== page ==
Loughborough University
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Developing a new blended approach to fostering information literacy

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posted on 2011-02-25, 15:08 authored by Geoffrey L. Walton
This thesis examines how to engage UK based undergraduate students in Sport & Exercise in the process of becoming information literate in their subject area. The Main Study focused on three groups of students enrolled on a core subject based module. The module in question was delivered via a blended learning approach where part of the delivery was face-to-face and part online via discussion board within the Blackboard Virtual Learning Environment (VLE). Acquiring a rigorous understanding of how to deliver information literacy (IL) required four things to be achieved: an understanding of the field of IL; an appreciation of the information behaviour (IB) processes underpinning IL, an awareness of current theory and practice in the area of teaching and learning and finally, an understanding of current thinking and scholarship in e-learning. In particular the thesis adopted notions of constructivist approaches to learning recommended by Mayes & de Freitas (2004), community of practice (Wenger, 1999), scaffolding (JISC, 2004), and managing online discourse (Goodyear, 2001) to create a workable, theoretically and empirically grounded model for testing. An in depth investigation of methodological theory was carried out in order to devise a robust research strategy to thoroughly test this new model. This strategy has a number of unique characteristics: it uses an IB model (Hepworth, 2004), a cognitive theory of learning (Bloom et al, 1956) and a notion of metacognition defined by Moseley et al (2004) to code and analyse qualitative data. The model was tested in a Pilot Study, substantially modified and then re-tested in a Main Study. The key findings generated from this indicated the importance of task, role and norms in the IL pedagogical process and that the new model for delivering IL teaching and learning via a blended approach engendered higher order thinking in particular analysis, synthesis and evaluation. Data also indicated four discrete levels of information discernment which suggest a possible format for the structuring of an evaluation of information assessment rubric. It is envisaged that this new model has a broader application beyond Higher Education (HE) and Sport & Exercise. Whilst the study has a number of limitations it can be concluded that the research undertaken here provides a significant contribution to the existing body of knowledge in IL, IB, learning and e-learning scholarship. However, it is recognised that any apparent solution is only provisional in a rapidly developing information landscape and, as a consequence, a number of future avenues for research are recommended.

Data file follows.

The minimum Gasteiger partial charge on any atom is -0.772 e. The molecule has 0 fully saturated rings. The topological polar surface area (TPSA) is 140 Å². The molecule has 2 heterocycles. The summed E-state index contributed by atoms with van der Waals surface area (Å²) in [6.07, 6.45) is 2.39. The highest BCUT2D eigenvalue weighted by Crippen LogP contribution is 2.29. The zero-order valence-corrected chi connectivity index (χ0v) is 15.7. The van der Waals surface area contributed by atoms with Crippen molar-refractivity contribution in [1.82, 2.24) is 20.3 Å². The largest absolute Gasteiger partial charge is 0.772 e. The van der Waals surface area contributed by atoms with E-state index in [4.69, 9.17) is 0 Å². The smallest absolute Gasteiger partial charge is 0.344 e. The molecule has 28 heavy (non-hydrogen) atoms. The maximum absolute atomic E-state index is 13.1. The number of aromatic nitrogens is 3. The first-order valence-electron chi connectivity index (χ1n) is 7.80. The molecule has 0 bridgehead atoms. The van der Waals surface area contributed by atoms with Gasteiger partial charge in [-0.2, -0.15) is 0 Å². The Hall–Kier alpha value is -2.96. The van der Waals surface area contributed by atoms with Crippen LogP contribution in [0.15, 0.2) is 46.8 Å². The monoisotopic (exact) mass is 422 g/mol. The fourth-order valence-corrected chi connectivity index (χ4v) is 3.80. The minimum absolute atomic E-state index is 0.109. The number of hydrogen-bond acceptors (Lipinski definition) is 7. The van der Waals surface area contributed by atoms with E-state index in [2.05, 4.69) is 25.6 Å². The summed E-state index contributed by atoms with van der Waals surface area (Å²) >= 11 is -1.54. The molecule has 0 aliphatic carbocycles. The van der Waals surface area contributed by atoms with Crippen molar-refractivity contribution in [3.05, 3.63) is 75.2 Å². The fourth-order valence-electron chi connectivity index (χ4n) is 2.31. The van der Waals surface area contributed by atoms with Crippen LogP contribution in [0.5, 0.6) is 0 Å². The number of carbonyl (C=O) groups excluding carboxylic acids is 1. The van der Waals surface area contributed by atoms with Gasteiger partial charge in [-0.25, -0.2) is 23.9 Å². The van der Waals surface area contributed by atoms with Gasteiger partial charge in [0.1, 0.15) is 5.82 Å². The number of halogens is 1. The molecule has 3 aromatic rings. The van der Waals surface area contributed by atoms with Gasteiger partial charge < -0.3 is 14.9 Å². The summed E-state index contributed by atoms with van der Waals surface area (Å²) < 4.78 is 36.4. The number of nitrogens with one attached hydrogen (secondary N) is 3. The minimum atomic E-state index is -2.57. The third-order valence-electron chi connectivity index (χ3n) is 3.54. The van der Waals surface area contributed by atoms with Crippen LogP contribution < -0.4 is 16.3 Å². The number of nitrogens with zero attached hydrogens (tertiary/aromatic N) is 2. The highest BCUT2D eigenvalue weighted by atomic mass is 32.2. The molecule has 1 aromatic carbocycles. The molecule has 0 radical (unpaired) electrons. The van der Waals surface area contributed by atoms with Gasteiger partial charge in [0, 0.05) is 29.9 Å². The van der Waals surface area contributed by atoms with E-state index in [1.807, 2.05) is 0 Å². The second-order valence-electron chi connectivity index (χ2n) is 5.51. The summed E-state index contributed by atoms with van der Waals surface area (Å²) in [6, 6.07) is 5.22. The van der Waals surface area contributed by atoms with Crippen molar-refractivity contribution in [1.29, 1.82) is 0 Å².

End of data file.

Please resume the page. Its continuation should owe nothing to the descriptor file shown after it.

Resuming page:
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© Geoffrey Lee Walton

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A Doctoral Thesis. Submitted in partial fulfillment of the requirements for the award of Doctor of Philosophy of Loughborough University.

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